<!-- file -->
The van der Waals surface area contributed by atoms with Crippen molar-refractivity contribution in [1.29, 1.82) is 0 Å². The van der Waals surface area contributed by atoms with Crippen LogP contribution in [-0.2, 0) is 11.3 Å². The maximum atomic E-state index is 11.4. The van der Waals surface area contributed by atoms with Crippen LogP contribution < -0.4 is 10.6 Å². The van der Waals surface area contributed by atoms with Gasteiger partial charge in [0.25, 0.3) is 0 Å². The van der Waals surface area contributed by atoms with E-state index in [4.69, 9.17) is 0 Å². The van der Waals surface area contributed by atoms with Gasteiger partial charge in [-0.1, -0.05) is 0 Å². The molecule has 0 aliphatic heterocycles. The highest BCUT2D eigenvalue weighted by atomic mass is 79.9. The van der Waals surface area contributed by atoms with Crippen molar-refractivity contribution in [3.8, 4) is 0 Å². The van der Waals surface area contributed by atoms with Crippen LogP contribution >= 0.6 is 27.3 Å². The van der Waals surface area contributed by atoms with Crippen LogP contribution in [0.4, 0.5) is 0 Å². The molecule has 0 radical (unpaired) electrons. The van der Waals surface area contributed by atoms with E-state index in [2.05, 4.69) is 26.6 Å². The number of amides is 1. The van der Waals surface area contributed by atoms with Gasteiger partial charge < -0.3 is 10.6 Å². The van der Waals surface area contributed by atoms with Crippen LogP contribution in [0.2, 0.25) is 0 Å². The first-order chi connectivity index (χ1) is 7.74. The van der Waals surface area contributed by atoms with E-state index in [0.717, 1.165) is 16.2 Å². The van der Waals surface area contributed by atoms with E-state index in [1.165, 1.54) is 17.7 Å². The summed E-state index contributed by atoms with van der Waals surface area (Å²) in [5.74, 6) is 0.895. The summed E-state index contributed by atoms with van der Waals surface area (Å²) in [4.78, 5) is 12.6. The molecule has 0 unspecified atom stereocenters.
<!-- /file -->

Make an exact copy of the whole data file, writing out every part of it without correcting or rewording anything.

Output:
The van der Waals surface area contributed by atoms with Crippen molar-refractivity contribution in [1.29, 1.82) is 0 Å². The van der Waals surface area contributed by atoms with Crippen LogP contribution in [-0.2, 0) is 11.3 Å². The maximum atomic E-state index is 11.4. The van der Waals surface area contributed by atoms with Crippen LogP contribution < -0.4 is 10.6 Å². The van der Waals surface area contributed by atoms with Gasteiger partial charge in [0.25, 0.3) is 0 Å². The van der Waals surface area contributed by atoms with E-state index in [4.69, 9.17) is 0 Å². The van der Waals surface area contributed by atoms with Gasteiger partial charge in [-0.1, -0.05) is 0 Å². The molecule has 0 aliphatic heterocycles. The highest BCUT2D eigenvalue weighted by atomic mass is 79.9. The van der Waals surface area contributed by atoms with Crippen molar-refractivity contribution in [3.8, 4) is 0 Å². The van der Waals surface area contributed by atoms with Crippen LogP contribution >= 0.6 is 27.3 Å². The van der Waals surface area contributed by atoms with Crippen LogP contribution in [0.4, 0.5) is 0 Å². The molecule has 0 radical (unpaired) electrons. The van der Waals surface area contributed by atoms with E-state index in [2.05, 4.69) is 26.6 Å². The number of amides is 1. The van der Waals surface area contributed by atoms with Gasteiger partial charge < -0.3 is 10.6 Å². The van der Waals surface area contributed by atoms with Crippen LogP contribution in [0.2, 0.25) is 0 Å². The first-order chi connectivity index (χ1) is 7.74. The van der Waals surface area contributed by atoms with E-state index in [0.717, 1.165) is 16.2 Å². The van der Waals surface area contributed by atoms with E-state index in [1.165, 1.54) is 17.7 Å². The summed E-state index contributed by atoms with van der Waals surface area (Å²) in [5.74, 6) is 0.895. The summed E-state index contributed by atoms with van der Waals surface area (Å²) in [4.78, 5) is 12.6. The molecule has 0 unspecified atom stereocenters.